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  • Meeting abstract
  • Open Access

Reproducibility of neutrophil percentages in pooled and non-pooled nasal lavage samples

  • 1,
  • 2 and
  • 2
Allergy, Asthma & Clinical Immunology20117 (Suppl 2) :A26

https://doi.org/10.1186/1710-1492-7-S2-A26

  • Published:

Keywords

  • Ozone
  • Rhinitis
  • Intraclass Correlation
  • Nasal Cavity
  • Allergic Rhinitis

Background

Neutrophils form a host’s main immediate immune response. COPD, ozone, infection and other factors have been shown to increase neutrophils found in blood, sputum and nasal lavage. Nasal lavage is used to collect cells and inflammatory mediators from the nasal cavity, and can be used quantify neutrophilic response to inhaled stimuli.

Objective

To compare the reproducibility of neutrophil percentage in a single sample lavage, SSL, versus multiple sample lavage, MSL (3 lavages performed 15 minutes apart and pooled).

Methods

Randomized crossover trial of nasal lavage performed on 4 visits 7-10 days apart, alternating between SSL and MSL done in 7 subjects with perennial allergic rhinitis, 7 with bilateral nasal polyposis and 7 controls.

Results

The mean (±SEM) neutrophil percentage was not significantly different between the two methods (80 ±12 for SSL, 86 ±8 for MSL, p=0.2). At a minimum total cell count (TCC) cutoff of ≥20, the neutrophil percentage intraclass correlation (ICC) was similar but not sufficiently reproducible for SSL at 0.588 compared to MSL at 0.641. For samples with TCC≥100, the neutrophil percentage ICC of SSL was 0.93 (excellent correlation) and that of MSL was 0.676 (satisfactory). The evaluable samples for TCC≥100 were 60/84 for SSL and 67/84 for MSL. We previously demonstrated in the same experiment that a minimal TCC cutoff of ≥100 cells gave excellent eosinophil percentage ICC for both methods (>0.8).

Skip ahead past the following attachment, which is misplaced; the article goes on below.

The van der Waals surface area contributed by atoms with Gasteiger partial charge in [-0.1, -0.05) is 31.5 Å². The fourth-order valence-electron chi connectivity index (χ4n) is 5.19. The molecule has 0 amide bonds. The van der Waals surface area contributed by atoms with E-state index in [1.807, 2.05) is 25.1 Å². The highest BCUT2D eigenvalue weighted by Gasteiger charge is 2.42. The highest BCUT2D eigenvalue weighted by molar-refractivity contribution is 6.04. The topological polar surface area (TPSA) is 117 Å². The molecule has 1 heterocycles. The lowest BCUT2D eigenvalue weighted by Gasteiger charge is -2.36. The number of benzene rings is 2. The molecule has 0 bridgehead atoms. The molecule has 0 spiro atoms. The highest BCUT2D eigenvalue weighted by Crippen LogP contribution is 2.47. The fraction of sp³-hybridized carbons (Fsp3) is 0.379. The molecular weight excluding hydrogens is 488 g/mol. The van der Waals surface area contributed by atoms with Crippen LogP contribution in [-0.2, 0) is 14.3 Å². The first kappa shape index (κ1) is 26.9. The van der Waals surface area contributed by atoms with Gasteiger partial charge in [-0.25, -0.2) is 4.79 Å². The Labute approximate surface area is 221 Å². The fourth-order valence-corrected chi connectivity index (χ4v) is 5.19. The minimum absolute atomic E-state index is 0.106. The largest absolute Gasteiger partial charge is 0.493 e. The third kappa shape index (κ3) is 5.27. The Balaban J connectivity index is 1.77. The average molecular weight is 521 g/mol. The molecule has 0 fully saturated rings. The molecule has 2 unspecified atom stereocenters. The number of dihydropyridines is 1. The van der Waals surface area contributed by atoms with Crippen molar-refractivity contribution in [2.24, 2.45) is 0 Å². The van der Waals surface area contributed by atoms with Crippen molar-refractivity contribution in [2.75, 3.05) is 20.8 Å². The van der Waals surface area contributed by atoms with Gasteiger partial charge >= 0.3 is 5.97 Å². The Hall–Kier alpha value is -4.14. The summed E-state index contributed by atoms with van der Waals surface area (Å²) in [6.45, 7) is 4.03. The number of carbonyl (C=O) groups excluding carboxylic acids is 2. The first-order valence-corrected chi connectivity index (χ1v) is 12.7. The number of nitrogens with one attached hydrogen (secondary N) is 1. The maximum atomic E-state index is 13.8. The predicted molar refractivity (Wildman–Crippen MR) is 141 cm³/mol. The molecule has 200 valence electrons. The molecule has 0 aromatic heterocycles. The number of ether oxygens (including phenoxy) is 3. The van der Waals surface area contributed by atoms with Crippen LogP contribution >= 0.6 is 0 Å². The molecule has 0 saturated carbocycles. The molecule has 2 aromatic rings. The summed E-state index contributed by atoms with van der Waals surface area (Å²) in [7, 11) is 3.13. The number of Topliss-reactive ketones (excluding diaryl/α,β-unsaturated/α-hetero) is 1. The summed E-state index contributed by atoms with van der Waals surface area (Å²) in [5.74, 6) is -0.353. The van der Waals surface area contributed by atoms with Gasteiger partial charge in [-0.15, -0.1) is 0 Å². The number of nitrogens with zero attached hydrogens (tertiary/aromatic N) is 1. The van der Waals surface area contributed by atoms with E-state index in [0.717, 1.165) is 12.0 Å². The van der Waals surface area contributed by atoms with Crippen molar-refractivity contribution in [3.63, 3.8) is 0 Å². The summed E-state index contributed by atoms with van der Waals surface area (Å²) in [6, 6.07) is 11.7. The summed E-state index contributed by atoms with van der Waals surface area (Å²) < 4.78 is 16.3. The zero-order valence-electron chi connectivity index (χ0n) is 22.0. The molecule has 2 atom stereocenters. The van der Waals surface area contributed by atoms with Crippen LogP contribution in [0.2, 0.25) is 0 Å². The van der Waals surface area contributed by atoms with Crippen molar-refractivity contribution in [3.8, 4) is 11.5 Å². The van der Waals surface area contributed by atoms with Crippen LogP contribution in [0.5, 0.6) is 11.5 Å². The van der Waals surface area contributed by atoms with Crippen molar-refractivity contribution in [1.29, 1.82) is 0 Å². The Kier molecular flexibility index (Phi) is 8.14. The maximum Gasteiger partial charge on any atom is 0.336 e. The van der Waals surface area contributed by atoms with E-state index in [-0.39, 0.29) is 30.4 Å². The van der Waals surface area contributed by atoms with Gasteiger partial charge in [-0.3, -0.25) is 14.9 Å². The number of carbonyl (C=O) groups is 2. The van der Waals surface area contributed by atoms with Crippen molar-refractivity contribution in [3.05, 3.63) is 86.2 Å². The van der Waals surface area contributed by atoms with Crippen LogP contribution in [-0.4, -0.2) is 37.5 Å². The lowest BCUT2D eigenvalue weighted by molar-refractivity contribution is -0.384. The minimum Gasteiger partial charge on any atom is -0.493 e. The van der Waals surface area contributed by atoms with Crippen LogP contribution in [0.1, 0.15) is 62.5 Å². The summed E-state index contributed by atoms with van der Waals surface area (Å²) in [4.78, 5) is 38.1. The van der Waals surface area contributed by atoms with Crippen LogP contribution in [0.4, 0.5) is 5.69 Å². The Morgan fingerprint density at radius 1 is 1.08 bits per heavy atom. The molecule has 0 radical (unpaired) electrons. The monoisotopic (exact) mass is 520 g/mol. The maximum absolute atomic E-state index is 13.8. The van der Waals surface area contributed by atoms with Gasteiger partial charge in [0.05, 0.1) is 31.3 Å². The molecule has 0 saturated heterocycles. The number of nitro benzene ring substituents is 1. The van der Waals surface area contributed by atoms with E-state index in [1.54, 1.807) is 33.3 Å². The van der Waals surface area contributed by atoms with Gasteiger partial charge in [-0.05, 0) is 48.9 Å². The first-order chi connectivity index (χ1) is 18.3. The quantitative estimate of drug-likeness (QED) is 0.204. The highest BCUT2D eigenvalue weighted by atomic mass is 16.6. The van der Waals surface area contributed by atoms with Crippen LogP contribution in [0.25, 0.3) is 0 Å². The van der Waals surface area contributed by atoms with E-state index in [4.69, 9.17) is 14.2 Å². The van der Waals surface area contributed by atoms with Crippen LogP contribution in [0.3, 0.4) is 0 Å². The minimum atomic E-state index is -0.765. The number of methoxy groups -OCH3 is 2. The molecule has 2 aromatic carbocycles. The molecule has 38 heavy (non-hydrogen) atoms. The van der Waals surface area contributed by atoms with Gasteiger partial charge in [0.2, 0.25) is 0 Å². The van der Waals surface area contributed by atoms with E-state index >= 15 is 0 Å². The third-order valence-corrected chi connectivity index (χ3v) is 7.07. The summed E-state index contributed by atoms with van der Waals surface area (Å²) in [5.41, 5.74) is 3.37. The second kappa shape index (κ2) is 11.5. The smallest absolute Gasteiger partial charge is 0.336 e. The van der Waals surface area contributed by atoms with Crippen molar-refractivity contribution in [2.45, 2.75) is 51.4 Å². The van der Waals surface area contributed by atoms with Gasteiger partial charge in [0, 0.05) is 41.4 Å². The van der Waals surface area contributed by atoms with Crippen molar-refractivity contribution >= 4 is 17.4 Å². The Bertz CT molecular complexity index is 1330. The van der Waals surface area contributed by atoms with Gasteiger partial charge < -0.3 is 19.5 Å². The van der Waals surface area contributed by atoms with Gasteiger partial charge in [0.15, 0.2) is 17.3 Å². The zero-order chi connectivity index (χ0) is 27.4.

Conclusion

SSL ICC was superior to MSL in measuring nasal lavage neutrophil percentage. This method could be used to assess the effects of inhalant stimuli on the nasal cavity.

Authors’ Affiliations

(1)
University of Toronto Mississauga, Mississauga, Ontario, Canada, L5L 1C6
(2)
McMaster University, Hamilton, Ontario, Canada, L8S 4L8

Copyright

© Nowak et al; licensee BioMed Central Ltd. 2011

This article is published under license to BioMed Central Ltd. This is an open access article distributed under the terms of the Creative Commons Attribution License (http://creativecommons.org/licenses/by/2.0), which permits unrestricted use, distribution, and reproduction in any medium, provided the original work is properly cited.

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